Croatia (President) 2010
The runoff of the Croatian presidential election was held on January 10, 2010. The runoff for the rather symbolic office of President opposed Ivo Josipović of the opposition Social Democratic Party (SDP) to the Independent/former SDP Mayor of Zagreb Milan Bandić.
The campaign between the two opponents was rather bloody, with Bandić notably accusing Josipović of being a puppet of the SDP’s leader, Zoran Milanović (a major rival of Bandić) and that he would be a ‘tele-guided’ President and not an ‘independent’ President. Somewhat interestingly, Bandić also used the issue of religion against the agnostic Josipović by claiming that he himself was a devout Catholic and had the support of the Church.
However, with most of the political establishment behind Josipović (except for the governing HDZ, which remained neutral) and only limited political support for Bandić, Bandić’s efforts were mostly last-ditch attempts and they didn’t pay off. He trailed by a large margin in all polls, notably by 17% in the last poll on January 7.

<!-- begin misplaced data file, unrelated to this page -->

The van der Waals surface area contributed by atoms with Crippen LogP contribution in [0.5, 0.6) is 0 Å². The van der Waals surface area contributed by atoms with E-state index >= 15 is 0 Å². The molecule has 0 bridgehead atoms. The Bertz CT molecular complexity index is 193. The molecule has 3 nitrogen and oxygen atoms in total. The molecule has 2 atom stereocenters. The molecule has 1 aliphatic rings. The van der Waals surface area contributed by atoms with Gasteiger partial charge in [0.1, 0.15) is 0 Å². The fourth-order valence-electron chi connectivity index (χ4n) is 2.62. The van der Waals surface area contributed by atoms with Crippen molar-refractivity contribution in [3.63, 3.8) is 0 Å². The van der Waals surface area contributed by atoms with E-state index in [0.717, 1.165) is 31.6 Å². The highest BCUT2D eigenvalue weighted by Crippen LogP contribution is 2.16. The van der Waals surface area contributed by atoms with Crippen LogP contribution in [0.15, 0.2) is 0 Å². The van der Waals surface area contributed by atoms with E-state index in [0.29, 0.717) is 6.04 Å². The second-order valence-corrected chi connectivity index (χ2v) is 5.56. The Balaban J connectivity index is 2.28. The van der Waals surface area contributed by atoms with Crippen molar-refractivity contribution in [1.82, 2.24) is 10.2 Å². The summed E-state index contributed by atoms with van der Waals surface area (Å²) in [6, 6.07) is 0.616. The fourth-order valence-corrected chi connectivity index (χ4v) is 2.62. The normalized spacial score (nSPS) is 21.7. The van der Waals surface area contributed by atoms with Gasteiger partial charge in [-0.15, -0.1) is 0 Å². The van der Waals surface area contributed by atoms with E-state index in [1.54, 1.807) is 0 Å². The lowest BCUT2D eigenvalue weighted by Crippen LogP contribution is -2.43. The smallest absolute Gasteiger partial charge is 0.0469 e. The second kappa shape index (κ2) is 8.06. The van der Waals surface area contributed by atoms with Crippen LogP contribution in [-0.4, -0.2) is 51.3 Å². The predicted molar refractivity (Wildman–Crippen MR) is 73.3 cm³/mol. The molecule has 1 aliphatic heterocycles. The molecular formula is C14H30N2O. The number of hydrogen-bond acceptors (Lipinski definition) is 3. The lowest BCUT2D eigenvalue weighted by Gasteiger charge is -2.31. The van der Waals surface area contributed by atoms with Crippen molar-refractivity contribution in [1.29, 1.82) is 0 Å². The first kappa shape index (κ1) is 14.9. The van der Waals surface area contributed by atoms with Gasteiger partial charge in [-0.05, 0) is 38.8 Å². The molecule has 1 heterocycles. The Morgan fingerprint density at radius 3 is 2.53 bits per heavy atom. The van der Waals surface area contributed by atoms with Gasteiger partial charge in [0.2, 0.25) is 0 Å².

Ivo Josipović (SDP) 60.26%
Milan Bandić (Ind) 39.74%
Bandić’s only victory was in Lika-Senj County, which was the same county which HDZ candidate Andrija Hebrang won in the first round. Bandić, who was born in Bosnia and is a Bosnian Croat, did best in the coastal regions along the Adriatic – a lot of which is former Serbian Krajina territory and electorally the base of the HDZ. He also did well in various communities near the northern Bosnian border, a number of which were part of Serbian Krajina. That being said, his vote in those places was ethnically Croat: Bandić’s appeal as a rather right-wing populist candidate probably played a big role. The Serbian minority in Croatia, which is now only 5% or so but a majority in a number of municipalities, voted in large numbers for Josipović (such should be obvious. Croatian Serbs voting for a Bosnian Croat are things that cannot happen). For those who are interested by Balkan ethnic minorities (like me) please see this map of Serbs in Croatia and this map of the results by municipality. On the other hand, Josipović blew Bandić out of the water big time along the Slovenian border and in Istria (16.6% for Bandić), whose inhabitants’ political views are much more moderate, probably due to the history of the peninsula. In Zagreb, where Bandić is mayor, there was no favourite-son vote to be seen and Josipović won 62.2%: above national average. There was, however, a kind of favourite son vote from Croat citizens voting from Bosnia, winning 94.3% of the vote there.